This is the sad truth yet true reality of the current situation which can’t be seen on the surface level. Despite being informed of inclusive education in schools, yet not any initiatives are carried out by the administrators of the preschool such as training for the teachers or etc. It seems that the issue of inclusive education is taken so lightly that it serves no importance in the eyes of many preschools. With the lack of resources, support and professional training which are the fundamentals for aiding teachers with children with autism to be able to provide them holistic education would be a hindering factor for teachers to accept children with autism as well be well prepared to receive and cope with these children in their classes alongside the normal school going children. This has eventually built a negative perception towards these children causing them to have these negative attitudes; which greatly affects their relationship with these
They should receive support from their teachers, in this case it can be the regular classroom teacher, or a special education teacher that pulls in the classroom to provide support or does pulls out for a short amount of time. The more time a disabled student is in the classroom the less segregated he/she will feel. Inclusive education programs attempt to provide the same access to academic instruction for all students regardless of their performance levels and needs. The barriers that are being faced in such programs are organizational barriers, the way in which schools and classrooms are organized. Attitudinal barriers, focusing on the beliefs of teachers, administrators about disabilities and inclusion and the knowledge barriers which are the limitation in knowledge of students with disabilities and the appropriate strategies that need to be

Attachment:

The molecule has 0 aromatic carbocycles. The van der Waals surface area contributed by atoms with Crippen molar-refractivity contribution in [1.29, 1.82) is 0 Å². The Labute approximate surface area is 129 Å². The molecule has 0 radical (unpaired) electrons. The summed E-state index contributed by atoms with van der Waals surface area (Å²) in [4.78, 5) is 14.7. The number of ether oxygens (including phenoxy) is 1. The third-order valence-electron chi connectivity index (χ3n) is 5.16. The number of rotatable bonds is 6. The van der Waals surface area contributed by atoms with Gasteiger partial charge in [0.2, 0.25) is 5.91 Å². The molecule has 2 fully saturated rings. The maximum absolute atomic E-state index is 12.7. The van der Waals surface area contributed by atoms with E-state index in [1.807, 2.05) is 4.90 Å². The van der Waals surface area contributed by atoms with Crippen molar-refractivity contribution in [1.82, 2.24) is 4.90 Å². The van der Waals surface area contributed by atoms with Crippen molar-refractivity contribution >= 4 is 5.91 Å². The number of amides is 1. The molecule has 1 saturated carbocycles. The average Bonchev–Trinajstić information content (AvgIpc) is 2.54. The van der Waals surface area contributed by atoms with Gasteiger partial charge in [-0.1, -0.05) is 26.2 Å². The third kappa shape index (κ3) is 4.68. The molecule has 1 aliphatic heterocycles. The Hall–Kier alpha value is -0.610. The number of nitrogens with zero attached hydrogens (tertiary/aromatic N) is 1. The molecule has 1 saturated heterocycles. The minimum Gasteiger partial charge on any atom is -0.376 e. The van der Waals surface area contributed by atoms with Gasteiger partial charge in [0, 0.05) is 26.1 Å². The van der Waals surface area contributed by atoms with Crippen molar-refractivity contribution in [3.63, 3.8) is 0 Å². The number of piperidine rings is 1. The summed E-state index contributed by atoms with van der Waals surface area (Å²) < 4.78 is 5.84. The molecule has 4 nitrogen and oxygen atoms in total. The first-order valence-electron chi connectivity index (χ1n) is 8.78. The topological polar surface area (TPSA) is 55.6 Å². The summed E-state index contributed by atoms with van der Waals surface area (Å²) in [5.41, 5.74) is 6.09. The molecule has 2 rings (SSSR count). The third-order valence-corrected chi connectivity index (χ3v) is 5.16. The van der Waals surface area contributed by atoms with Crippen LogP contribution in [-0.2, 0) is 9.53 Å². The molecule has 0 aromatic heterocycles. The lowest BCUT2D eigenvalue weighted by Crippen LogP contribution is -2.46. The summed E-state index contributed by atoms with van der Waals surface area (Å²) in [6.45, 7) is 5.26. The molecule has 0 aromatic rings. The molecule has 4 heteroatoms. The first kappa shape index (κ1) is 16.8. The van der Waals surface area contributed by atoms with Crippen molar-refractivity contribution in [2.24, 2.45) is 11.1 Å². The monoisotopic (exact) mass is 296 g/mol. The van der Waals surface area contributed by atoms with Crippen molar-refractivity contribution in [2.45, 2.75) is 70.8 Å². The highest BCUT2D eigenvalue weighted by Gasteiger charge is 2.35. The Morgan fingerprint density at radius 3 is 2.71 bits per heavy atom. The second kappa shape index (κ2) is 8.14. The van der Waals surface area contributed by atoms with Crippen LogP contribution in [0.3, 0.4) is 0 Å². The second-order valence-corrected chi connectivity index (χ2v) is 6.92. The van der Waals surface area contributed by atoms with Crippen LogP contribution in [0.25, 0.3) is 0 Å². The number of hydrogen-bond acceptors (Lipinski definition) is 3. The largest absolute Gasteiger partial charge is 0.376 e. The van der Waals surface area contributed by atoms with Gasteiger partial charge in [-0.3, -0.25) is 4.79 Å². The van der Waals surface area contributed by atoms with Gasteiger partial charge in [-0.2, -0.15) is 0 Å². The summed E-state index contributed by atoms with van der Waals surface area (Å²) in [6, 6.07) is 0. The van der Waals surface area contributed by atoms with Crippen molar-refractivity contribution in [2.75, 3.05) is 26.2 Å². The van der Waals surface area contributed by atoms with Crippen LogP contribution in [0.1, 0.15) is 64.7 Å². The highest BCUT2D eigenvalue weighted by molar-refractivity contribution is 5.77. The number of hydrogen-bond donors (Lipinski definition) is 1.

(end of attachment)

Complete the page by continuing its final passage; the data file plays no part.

Inclusion classrooms are described as a general education classroom in which the students with or without disabilities learn together. This would result in some mixed emotions towards the teacher’s responsibility, lowering the teacher’s effectiveness about being able to teach the rest of their peers in the classroom. Throughout this paper I will observing data of some perspectives in a classroom from Proquest.com that I will be putting in this paper. Common themes that will happen are the teachers needs for collaboration, shared responsibilities, planning time for lessons, and professional development. As I was viewing these observations the all have some excellent point of views about inclusion classrooms.
In order to examine the proposed view that students with special education needs should be taught in specialised environments, it is important to establish what the term special education needs means. According to the Education for Persons with Special Educational Needs Act (2004, p.6), the term special education needs means “A restriction in the capacity of the person to participate in and benefit from education on account of an enduring physical, sensory, mental health or learning disability, or any other condition which results in a person learning differently from a person without that condition”. Fox (2005, p.205) elucidates that children with special educational needs have “congenital or acquired impairments, physical, mental or both, which seriously affect their use of
10, 2013). The philosophy and the mission of an inclusive school provide a strong foundation and confidence for practitioners to go further in advocating for every child’s right. Providing equal opportunity does not mean treating everyone the same, but rather giving every child the right to a broad and balanced curriculum with high expectation of their success. Inclusive practice involves the whole teaching community coming together to agree, identify and understand the barriers that exist so that planning for inclusion and intervention strategies can be put into place. Aside from building positive relationships with and for children, Connolly et al.